Read Reducing Overcrowding in Pre-Trial Detention and Prison in the Context of COVID19 (23 June 2020) and the related press release.

Explore Dignity’s Legal Fact-sheets.

Read Rosemary Ricciardelli and Sandra Bucerius’ Royal Society of Canada COVID-19 Series article, ‘Canadian prisons in the time of COVID-19: Recommendations for the pandemic and beyond’.

Explore UNODC’s and the Thailand Institute of Justice’s highly rated Toolkit on Gender-Responsive Non-Custodial Measures.

Posted by mp in COVID-19, Places of detention, Prisons

Public Health Emergencies & Arbitrary Detention

Shudder to think that Canada might ever be plagued by anything worse than the current Covid-19 public health emergency. Yet the reality is that more than just a few unlucky countries are often beset by outbreaks of disease, sometimes both frequently and severely.

Whether the outbreaks are global, regional or national in scope, Cholera, Influenza, Plague, Smallpox, Ebola, Rift Valley Fever, Meningitis, Yellow Fever, Zika, SARS, Monkeypox and numerous other frighteningly sounding maladies typically afflict the inhabitants of such far less fortunate countries.

As someone who lived in West Africa during the 2014-2015 Ebola crisis, Covid-19 is one of just a number of dreadful blights out there, believe you me.

Yet even when such epidemics do visit upon a society, it is clear that those entities wielding power must not deprive persons of their liberty in an arbitrary manner, whether they be persons perceived to be suffering from a given health condition or otherwise.

Recently the UN Working Group on Arbitrary Detention (WGAD) issued an excellent new thematic position paper (known as a ‘Deliberation’) on ‘the prevention of arbitrary deprivation of liberty in the context of public health emergencies‘. From the title of the document, it is axiomatic that the principles contained therein would apply to an array of public health emergencies, and not just the present Covid-19 crisis.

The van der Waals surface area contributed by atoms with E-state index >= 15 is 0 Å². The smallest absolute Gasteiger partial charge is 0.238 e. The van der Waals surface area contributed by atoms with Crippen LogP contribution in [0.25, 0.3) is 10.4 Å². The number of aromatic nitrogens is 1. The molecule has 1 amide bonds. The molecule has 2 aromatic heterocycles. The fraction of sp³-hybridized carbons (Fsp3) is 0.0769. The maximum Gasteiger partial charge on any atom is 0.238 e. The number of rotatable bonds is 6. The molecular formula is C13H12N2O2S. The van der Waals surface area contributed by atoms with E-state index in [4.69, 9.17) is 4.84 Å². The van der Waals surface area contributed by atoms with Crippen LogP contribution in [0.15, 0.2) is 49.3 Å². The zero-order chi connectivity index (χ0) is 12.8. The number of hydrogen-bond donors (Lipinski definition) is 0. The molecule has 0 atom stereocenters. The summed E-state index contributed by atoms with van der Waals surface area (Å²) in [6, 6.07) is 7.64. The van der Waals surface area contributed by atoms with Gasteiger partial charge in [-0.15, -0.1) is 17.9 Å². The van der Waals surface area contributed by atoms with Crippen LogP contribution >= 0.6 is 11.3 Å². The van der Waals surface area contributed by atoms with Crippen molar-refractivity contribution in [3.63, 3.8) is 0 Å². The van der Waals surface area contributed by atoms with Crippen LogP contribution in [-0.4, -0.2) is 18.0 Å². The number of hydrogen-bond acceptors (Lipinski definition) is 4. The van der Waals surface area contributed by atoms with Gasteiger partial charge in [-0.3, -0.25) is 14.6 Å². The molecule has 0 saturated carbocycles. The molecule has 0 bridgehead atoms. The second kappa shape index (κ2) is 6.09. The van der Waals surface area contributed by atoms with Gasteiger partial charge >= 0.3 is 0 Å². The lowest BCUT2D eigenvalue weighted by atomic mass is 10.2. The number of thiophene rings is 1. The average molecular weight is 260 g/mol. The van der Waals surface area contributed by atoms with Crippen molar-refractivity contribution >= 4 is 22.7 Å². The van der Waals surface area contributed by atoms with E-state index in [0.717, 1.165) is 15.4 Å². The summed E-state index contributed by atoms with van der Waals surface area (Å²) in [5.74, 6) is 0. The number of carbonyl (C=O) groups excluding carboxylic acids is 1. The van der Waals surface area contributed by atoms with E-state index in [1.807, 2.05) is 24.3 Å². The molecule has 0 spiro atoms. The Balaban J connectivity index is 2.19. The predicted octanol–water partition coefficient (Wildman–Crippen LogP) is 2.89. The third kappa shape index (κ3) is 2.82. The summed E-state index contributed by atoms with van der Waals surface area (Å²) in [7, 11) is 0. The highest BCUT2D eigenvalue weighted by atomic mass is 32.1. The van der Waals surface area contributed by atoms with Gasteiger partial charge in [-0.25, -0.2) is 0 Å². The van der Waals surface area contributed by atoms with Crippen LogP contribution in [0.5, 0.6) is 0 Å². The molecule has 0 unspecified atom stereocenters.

In the accompanying press release, the UN Working Group recalled that:

…the prohibition of arbitrary detention is absolute even during times of public emergencies and urged governments worldwide to prevent arbitrary deprivation of liberty in the context of the measures currently adopted for controlling the spread of the COVID-19 virus.

The statement continued:

In its newly adopted Deliberation No. 11, the expert group establishes a set of guidelines to prevent arbitrary deprivation of liberty during public health emergencies, stressing that any control measures “must be publicly declared, be strictly proportionate to the threat, be the least intrusive means to protect public health and imposed only while the emergency lasts”.